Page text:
Thursday, June 28, 2012

Hymowitz is Right About Young Adults Not Understanding What Marriage Does - But Did They Ever?

Kay Hymowitz' new book, Manning Up: How the Rise of Women Has Turned Men Into Boys, argues that young men and women are delaying marriage so much these days because they see it as something you do when you are already an adult. Now, young people who plan ahead try to get all their education done and their careers started before they marry and have children. For many women, this means they wait too long for kids.  Men do not have the same timeline, so the mismatch between the sexes creates the problem Hymowitz is writing about. There is, she argues, no certain script for adulthood, which leaves "emergent adults" emerging (or floundering) for a long time.

I think this is true - which raises an important question about the past.

Prior generations found marriage to be a formative institution of maturity.  You got married, then you figured out together how to be adults, especially when the first child came along. The script of adulthood often began with early marriage, with or without pregnancy, with growing maturity to follow.

The question I put to her at a recent seminar was this: did past generations understand marriage to be something that forms you into an adult, or did they just get married as part of the script, and then find out how formative marriage is through experience?

Hymowitz didn't know, and neither do I.  I put this question to you, blog friends, for your thoughts.

7 comments:

The Skirted Wordsmith said...

"Did they just get married as part of the script, and then find out how formative marriage is through experience?"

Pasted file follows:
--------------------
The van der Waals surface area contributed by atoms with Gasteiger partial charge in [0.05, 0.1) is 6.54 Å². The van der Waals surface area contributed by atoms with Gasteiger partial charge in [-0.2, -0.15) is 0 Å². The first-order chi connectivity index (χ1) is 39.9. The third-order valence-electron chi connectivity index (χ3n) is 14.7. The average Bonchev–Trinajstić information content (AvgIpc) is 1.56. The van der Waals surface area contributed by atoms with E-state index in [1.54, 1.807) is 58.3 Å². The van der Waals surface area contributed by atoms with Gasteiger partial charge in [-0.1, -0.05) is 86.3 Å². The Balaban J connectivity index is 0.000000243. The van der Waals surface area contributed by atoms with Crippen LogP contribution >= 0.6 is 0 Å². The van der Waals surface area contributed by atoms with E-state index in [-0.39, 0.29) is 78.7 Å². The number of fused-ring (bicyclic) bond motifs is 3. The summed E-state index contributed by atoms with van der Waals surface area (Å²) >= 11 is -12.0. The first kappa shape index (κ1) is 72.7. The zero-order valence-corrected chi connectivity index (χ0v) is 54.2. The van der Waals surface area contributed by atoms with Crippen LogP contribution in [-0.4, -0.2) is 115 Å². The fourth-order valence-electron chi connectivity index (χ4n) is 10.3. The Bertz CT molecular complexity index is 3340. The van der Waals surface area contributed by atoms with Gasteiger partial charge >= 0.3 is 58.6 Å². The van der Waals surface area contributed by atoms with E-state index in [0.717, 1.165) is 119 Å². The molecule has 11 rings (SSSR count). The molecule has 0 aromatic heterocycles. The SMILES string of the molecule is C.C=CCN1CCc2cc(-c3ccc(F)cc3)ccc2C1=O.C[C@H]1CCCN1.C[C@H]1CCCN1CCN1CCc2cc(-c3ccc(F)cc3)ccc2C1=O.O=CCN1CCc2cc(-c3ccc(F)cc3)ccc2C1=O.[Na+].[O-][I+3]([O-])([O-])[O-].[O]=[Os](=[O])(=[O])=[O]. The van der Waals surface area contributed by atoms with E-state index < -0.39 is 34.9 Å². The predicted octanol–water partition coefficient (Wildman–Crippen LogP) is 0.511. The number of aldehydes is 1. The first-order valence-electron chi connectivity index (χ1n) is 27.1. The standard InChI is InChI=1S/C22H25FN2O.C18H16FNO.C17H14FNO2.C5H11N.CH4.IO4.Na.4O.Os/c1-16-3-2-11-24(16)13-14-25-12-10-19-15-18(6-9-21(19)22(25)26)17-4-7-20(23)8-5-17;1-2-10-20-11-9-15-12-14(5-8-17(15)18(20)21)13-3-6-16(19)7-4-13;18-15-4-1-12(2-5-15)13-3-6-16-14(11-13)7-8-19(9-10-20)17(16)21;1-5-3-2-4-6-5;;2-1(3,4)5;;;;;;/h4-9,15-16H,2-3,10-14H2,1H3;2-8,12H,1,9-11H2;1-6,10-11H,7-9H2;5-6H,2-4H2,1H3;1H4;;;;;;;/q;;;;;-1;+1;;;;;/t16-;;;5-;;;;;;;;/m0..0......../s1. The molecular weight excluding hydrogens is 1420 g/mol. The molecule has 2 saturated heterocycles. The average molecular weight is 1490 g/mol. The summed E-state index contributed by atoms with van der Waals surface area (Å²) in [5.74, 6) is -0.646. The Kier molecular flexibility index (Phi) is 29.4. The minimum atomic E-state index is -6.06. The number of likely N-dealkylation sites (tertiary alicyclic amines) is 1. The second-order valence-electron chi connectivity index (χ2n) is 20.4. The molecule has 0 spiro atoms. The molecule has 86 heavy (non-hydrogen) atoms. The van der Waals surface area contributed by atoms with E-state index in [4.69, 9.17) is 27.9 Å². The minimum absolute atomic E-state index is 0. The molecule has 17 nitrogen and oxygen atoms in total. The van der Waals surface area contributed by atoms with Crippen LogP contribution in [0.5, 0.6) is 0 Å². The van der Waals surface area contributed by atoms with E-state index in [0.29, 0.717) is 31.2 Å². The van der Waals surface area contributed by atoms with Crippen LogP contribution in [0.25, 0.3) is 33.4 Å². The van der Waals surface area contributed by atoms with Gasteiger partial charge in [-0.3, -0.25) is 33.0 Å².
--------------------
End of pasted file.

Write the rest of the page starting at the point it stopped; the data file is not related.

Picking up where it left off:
My parents and all my older relatives did just that: followed the script and then grew up afterward.

I agree that today, not as many people are following this script -- we all feel entitled to "find ourselves" before we impose ourselves on someone else. I wonder why that is?

gruntled said...

Since marriage is, inevitably, a formative institution, how married people have found themselves first?

John said...

You pose an interesting question. It seems we live in a time where it is both too easy and too hard to get married. Too easy in that there are no real strictures on two people creating a household and then decided to part ways even if there are kids involved. And as you mention, too hard because of the financial requirements for supporting a family hence the delay to get education and establish a career. One wonders if finding ourselves first dooms us to never finding an us?

gruntled said...

I don't believe we are ever doomed. I do think that people who marry and grow up together have, as a group, many advantages over those who try to grow up on their own, and then find someone to marry who has grown up in a similar-enough way.

Alec Hudson said...

As a young, single college student with no certainty in the future as of right now, I plan on getting my education finished and finding minimal financial stability before I even consider marriage. Further, as a child of divorced and remarried parents my personal experience has shown me that people need to learn to be self-reliant and stable before they can devote themselves to a serious relationship like marriage.

I can't blame people of my generation for waiting for marriage, expectations of marriage and family should be secondary to pursuits of stability and self-growth. Though marriage can help those things, learning and finding self-growth and stability for oneself is important before marriage, in my opinion.

Diane M said...

I think one thing you have to consider is that education takes longer than it used to. Earlier generations were ready for a job earlier.

I know it's anecdotal, but my grandmother talked about not getting married until my grandfather was earning enough to support a family. So I'm not sure the attitude towards marriage was different so much as what it took to be ready to support children.

Diane M said...

I also think the divorce rate and fear of divorce may be affecting current generations. The divorce rate was unusually high in the 1970s and I think it is still affecting people.(And the comment above suggests that could be true.)